IT IS good to reconsider our public memorials in light of the scrutiny inspired by the global Black Lives Matter (BLM) movement. It is also important to address the need to decolonise our public institutions, our laws and our society.
Unlike the US and UK, you might be hard-pressed to find flagrant examples of public venerations of slavers or racists. That is, until you remember we have a penchant for putting Christopher Columbus on a pedestal, be it at Independence Square or Moruga.
Since 2017, the Port of Spain statue has been the subject of contention. If, this time around, the authorities refuse to acknowledge the shifting sands, they risk finding themselves on the wrong side of history.
Columbus is a symbol of how racist colonial processes paved the way for genocide, slavery and, later, indenture.
But we should look further. What about place names tied to questionable historical figures?
Governor Ralph Woodford’s legacy is not just Woodford Square. It is also his adverse disposition to the rights of black people during his tenure. While his position on First Peoples was different, is Woodford Square not worth reconsidering?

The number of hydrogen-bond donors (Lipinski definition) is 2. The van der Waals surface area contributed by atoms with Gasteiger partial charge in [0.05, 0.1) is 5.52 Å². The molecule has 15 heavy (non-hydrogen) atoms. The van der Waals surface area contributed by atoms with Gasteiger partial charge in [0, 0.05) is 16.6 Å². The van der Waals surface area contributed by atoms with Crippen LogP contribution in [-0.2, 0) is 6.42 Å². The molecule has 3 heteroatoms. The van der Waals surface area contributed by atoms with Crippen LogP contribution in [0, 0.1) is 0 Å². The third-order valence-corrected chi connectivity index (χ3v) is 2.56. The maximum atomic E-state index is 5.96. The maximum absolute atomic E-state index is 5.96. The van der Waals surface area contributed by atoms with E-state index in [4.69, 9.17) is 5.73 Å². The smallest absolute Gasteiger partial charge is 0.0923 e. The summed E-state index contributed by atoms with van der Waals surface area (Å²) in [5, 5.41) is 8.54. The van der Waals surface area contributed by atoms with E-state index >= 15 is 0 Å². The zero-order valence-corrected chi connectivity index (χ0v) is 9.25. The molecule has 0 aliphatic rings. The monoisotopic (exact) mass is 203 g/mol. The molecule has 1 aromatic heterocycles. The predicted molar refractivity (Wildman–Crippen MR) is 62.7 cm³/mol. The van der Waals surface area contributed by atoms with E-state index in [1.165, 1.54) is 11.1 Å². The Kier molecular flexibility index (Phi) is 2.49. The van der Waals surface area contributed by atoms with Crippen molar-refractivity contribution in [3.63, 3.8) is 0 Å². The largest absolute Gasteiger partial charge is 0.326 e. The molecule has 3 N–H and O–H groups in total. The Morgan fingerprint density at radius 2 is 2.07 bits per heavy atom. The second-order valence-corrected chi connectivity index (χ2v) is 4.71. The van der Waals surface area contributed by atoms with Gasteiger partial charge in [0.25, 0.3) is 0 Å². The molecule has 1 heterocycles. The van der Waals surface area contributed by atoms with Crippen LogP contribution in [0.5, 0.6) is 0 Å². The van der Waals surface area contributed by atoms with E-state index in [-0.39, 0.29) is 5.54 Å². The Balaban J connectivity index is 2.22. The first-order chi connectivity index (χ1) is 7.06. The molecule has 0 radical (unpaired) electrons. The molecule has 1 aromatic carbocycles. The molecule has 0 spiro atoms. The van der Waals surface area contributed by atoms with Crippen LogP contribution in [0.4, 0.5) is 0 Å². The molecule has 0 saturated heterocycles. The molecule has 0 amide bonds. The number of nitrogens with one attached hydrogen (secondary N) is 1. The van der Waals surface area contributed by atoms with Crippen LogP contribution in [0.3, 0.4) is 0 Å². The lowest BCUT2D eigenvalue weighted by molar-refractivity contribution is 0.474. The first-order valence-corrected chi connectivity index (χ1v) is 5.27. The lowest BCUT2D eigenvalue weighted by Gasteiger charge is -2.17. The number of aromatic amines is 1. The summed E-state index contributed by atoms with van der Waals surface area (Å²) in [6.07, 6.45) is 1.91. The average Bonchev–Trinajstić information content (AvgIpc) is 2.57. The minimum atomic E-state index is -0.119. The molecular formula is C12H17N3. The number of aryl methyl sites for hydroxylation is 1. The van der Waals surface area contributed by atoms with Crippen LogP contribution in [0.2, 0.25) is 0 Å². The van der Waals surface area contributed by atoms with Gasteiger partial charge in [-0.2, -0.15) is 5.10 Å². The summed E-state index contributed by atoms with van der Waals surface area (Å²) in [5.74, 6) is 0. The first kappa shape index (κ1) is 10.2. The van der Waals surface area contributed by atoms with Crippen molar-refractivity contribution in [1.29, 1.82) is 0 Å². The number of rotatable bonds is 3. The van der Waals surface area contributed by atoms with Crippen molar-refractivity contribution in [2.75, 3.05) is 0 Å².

These issues have admittedly been raised in the past, if only briefly.
When Bob Marley said (quoting Marcus Garvey) “emancipate yourself from mental slavery,” he touched on a chord political thinkers have long acknowledged. While our former colonial masters have moved on, reforming their societies and institutions, we have held fast to values and practices they have spurned.
A crowning example is our Parliament, which models itself after Westminster. We need a House of Representatives to have a functioning democracy.
But with all due respect to senators, what is the point of a system with two separate chambers other than to mimic the bicameralism of the UK parliament –which has long watered down the power of the Lords? The 1974 Wooding Commission saw no need for a senate.
Similarly, why have we held on to colonial-era laws? Why do we still have statutes on sedition, homophobic codes (relating to sexual offences, immigration), and backward-looking libel provisions? These matters are still troubling the courts six decades after independence.
As we strive to move forward, some attempts have been made to honor our icons. In Port of Spain alone you will find statues of Brian Lara, Sparrow, Lord Kitchener and Captain Cipriani. These are important. But are they substitutes for interventions that might help educate new generations?
Just as racism will not end with the removal of statues, we cannot expect cosmetic change to bring about the deeper renovation, the decolonisation we still need.